Joy Williams on “Country Back” by The Size Queens

[Editor’s note: the following is an excerpt from To the Country by The Size Queens, an iBook that combines the music of The Size Queens (Adam Klein and Michael Mullen) with original, accompanying writings by authors such as Rick Moody, Lynne Tillman, and Jim Shepard. Play the song “Country Back” above and download the iBook here.]

Joy Williams typewriting

Joy Williams’s typed manuscript

Adam Klein: Last December, I began reaching out to writers, asking if they’d be interested in writing a response piece to songs from The Size Queens’ To The Country. The band’s manager (and co-conceptualist), Chuck Mobley, and I had discussed the idea of releasing something other than a traditional CD or vinyl record. The iBook presented the option of bringing in authors to collaborate with in the same way musicians, visual artists, and literary magazines had collaborated with us in the past. The writers “responses” were meant to augment the song in some way, and could be as strange as Brian Eno’s synthesizer solos on Roxy Music songs, or blend like a pedal steel on an Americana album. The texts could work as instruments or a spoken word element in — and apart from — the songs.

I had just reread Joy Williams’ The Quick and the Dead and knew, if I could get her onboard, that she would understand the screwball daddy/preacher voice in the song “Country Back,” a voice that deploys Tea Party platitudes and militia rhetoric and scrambles it up with a little of Ted Kacznski’s anti-industrial, anti-technology, and anti-leftist huff. I contacted the English department at the University of Wyoming, but I was soon informed that Joy Williams doesn’t use a computer. However, I was kindly assured that she thought it likely Ms. Williams could find a way to play it. Soon, I received the following typed letter. The entire interaction took three weeks. It was faster and more efficient than with any writers with whom I interfaced online. The postal trucks must have had snow tires, and to this day I imagine Joy with some Walkman, playing the song in a roadside hotel, approaching her Smith Corona, and jotting down her lines while the heaters whistled, the lamp cast its yellow light over the thin paper, and the white landscape made town after low town of truck stops and Denny’s, auto parts stores and dim, mall churches look celestial.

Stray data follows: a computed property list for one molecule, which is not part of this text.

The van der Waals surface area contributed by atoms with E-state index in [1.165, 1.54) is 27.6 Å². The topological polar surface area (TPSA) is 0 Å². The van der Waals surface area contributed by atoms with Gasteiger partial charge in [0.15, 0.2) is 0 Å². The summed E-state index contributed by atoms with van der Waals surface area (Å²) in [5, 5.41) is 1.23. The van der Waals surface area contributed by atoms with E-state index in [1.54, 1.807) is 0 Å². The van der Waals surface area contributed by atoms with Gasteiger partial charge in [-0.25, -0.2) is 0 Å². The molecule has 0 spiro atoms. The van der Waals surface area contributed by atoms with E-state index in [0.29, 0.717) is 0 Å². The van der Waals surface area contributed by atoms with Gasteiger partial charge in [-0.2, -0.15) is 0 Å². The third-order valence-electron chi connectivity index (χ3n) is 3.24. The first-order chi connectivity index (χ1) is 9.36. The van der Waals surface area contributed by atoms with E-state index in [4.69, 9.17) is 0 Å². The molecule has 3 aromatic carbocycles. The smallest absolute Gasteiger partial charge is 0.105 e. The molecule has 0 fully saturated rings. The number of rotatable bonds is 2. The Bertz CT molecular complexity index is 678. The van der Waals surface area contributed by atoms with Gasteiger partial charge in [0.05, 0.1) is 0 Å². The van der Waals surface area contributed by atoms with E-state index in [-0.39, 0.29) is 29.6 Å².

Joy Williams on “Country Back” by The Size Queens

Daddy didn’t want to be a social being and he didn’t want us to be social beings so here we are.

Animals were here but if they step over the property line they are Palestinians.

We were appraised of this right away. This is holy land.

We were living off the griddle.

Living off the griddle requires watching out for yourself and killing pretty much anything you can eat and even some things you can’t because those things might aspire to something that would not be in your interests. It’s our right to use creatures great and small. It’s our manifest destiny.

What is the meaning of our lives I ask Dad.

For now it’s the continuation of the species, he says, maintaining the freedom of the species. Later maybe we’ll have time for something else but I wouldn’t bet on it. Ask your Ma. Or don’t.

Ma’s got these two ostrich eggs she looks at. She says its her way of living off the griddle.

She uses those eggs to practice devotion.

She says the monks and monkesses of long ago used ostrich eggs in their caves and chapels to concentrate on gooder things because when the ostrich lays an egg and its ready to hatch the ostrich gets off the nest and STARES at it. Then it happens. It don’t happen without the STARE.

But these are empty eggs. There’s nothing in them.

The story’s the story Ma says. It means what it means.

Little pearl has the measles.

I think Ma’s sad. She makes cornbread. It’s not very good but She keeps making it. It sticks in our throats.

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